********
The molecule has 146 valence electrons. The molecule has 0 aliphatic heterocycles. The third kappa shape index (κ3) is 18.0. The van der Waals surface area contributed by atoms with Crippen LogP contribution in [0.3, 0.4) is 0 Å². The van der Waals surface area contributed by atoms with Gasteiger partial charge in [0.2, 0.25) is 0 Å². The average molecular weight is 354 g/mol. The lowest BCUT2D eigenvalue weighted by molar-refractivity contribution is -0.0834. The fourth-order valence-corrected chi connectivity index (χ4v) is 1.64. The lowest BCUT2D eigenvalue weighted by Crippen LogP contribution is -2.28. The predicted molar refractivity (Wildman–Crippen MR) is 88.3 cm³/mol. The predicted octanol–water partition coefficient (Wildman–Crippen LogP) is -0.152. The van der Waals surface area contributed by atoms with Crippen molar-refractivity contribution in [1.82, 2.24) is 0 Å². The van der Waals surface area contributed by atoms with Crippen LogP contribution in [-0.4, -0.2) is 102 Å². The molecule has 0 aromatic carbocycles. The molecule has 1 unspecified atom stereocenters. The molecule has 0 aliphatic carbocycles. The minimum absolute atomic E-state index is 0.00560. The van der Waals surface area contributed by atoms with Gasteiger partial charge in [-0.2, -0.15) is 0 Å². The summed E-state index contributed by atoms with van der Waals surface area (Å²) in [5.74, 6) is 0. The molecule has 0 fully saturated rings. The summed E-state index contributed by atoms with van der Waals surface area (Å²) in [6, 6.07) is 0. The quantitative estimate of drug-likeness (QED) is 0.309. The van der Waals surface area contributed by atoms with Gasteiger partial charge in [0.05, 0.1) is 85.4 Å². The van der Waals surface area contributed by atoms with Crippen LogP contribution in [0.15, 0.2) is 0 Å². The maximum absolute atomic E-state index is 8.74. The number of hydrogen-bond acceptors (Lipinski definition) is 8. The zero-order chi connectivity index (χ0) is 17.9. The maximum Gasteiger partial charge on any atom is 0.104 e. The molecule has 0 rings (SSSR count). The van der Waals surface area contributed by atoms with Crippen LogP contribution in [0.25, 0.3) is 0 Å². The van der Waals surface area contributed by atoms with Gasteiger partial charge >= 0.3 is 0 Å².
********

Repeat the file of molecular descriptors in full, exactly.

The molecule has 146 valence electrons. The molecule has 0 aliphatic heterocycles. The third kappa shape index (κ3) is 18.0. The van der Waals surface area contributed by atoms with Crippen LogP contribution in [0.3, 0.4) is 0 Å². The van der Waals surface area contributed by atoms with Gasteiger partial charge in [0.2, 0.25) is 0 Å². The average molecular weight is 354 g/mol. The lowest BCUT2D eigenvalue weighted by molar-refractivity contribution is -0.0834. The fourth-order valence-corrected chi connectivity index (χ4v) is 1.64. The lowest BCUT2D eigenvalue weighted by Crippen LogP contribution is -2.28. The predicted molar refractivity (Wildman–Crippen MR) is 88.3 cm³/mol. The predicted octanol–water partition coefficient (Wildman–Crippen LogP) is -0.152. The van der Waals surface area contributed by atoms with Crippen molar-refractivity contribution in [1.82, 2.24) is 0 Å². The van der Waals surface area contributed by atoms with Crippen LogP contribution in [-0.4, -0.2) is 102 Å². The molecule has 0 aromatic carbocycles. The molecule has 1 unspecified atom stereocenters. The molecule has 0 aliphatic carbocycles. The minimum absolute atomic E-state index is 0.00560. The van der Waals surface area contributed by atoms with Gasteiger partial charge in [-0.2, -0.15) is 0 Å². The summed E-state index contributed by atoms with van der Waals surface area (Å²) in [5.74, 6) is 0. The molecule has 0 fully saturated rings. The summed E-state index contributed by atoms with van der Waals surface area (Å²) in [6, 6.07) is 0. The quantitative estimate of drug-likeness (QED) is 0.309. The van der Waals surface area contributed by atoms with Gasteiger partial charge in [0.05, 0.1) is 85.4 Å². The van der Waals surface area contributed by atoms with Crippen LogP contribution in [0.15, 0.2) is 0 Å². The maximum absolute atomic E-state index is 8.74. The number of hydrogen-bond acceptors (Lipinski definition) is 8. The zero-order chi connectivity index (χ0) is 17.9. The maximum Gasteiger partial charge on any atom is 0.104 e. The molecule has 0 rings (SSSR count). The van der Waals surface area contributed by atoms with Crippen LogP contribution in [0.25, 0.3) is 0 Å². The van der Waals surface area contributed by atoms with Gasteiger partial charge >= 0.3 is 0 Å².